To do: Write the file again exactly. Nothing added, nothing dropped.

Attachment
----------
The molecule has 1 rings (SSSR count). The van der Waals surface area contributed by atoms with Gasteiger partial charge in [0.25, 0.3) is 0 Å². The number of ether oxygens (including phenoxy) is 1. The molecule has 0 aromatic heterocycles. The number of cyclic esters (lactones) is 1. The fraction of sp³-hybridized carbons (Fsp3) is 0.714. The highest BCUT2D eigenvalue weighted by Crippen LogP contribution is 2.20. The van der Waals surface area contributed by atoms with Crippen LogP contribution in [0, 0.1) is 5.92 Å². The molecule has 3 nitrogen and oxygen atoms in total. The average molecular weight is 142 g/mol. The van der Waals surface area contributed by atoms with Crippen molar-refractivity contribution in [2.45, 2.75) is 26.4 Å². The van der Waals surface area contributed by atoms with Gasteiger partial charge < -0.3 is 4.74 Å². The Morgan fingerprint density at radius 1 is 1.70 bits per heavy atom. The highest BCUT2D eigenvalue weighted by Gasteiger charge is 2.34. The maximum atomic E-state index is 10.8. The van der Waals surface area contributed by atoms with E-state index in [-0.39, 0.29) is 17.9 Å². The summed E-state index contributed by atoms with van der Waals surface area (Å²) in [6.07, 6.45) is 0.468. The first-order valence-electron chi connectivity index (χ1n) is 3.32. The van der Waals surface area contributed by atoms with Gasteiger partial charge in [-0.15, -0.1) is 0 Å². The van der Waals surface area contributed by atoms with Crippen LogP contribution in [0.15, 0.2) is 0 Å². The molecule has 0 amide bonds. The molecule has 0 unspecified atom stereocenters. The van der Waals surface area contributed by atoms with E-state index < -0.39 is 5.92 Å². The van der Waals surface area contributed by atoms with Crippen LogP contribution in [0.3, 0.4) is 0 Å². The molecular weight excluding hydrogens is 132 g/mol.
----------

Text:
The molecule has 1 rings (SSSR count). The van der Waals surface area contributed by atoms with Gasteiger partial charge in [0.25, 0.3) is 0 Å². The number of ether oxygens (including phenoxy) is 1. The molecule has 0 aromatic heterocycles. The number of cyclic esters (lactones) is 1. The fraction of sp³-hybridized carbons (Fsp3) is 0.714. The highest BCUT2D eigenvalue weighted by Crippen LogP contribution is 2.20. The van der Waals surface area contributed by atoms with Crippen LogP contribution in [0, 0.1) is 5.92 Å². The molecule has 3 nitrogen and oxygen atoms in total. The average molecular weight is 142 g/mol. The van der Waals surface area contributed by atoms with Crippen molar-refractivity contribution in [2.45, 2.75) is 26.4 Å². The van der Waals surface area contributed by atoms with Gasteiger partial charge < -0.3 is 4.74 Å². The Morgan fingerprint density at radius 1 is 1.70 bits per heavy atom. The highest BCUT2D eigenvalue weighted by Gasteiger charge is 2.34. The maximum atomic E-state index is 10.8. The van der Waals surface area contributed by atoms with E-state index in [-0.39, 0.29) is 17.9 Å². The summed E-state index contributed by atoms with van der Waals surface area (Å²) in [6.07, 6.45) is 0.468. The first-order valence-electron chi connectivity index (χ1n) is 3.32. The van der Waals surface area contributed by atoms with Gasteiger partial charge in [-0.15, -0.1) is 0 Å². The van der Waals surface area contributed by atoms with Crippen LogP contribution in [0.15, 0.2) is 0 Å². The molecule has 0 amide bonds. The molecule has 0 unspecified atom stereocenters. The van der Waals surface area contributed by atoms with E-state index < -0.39 is 5.92 Å². The van der Waals surface area contributed by atoms with Crippen LogP contribution in [0.3, 0.4) is 0 Å². The molecular weight excluding hydrogens is 132 g/mol.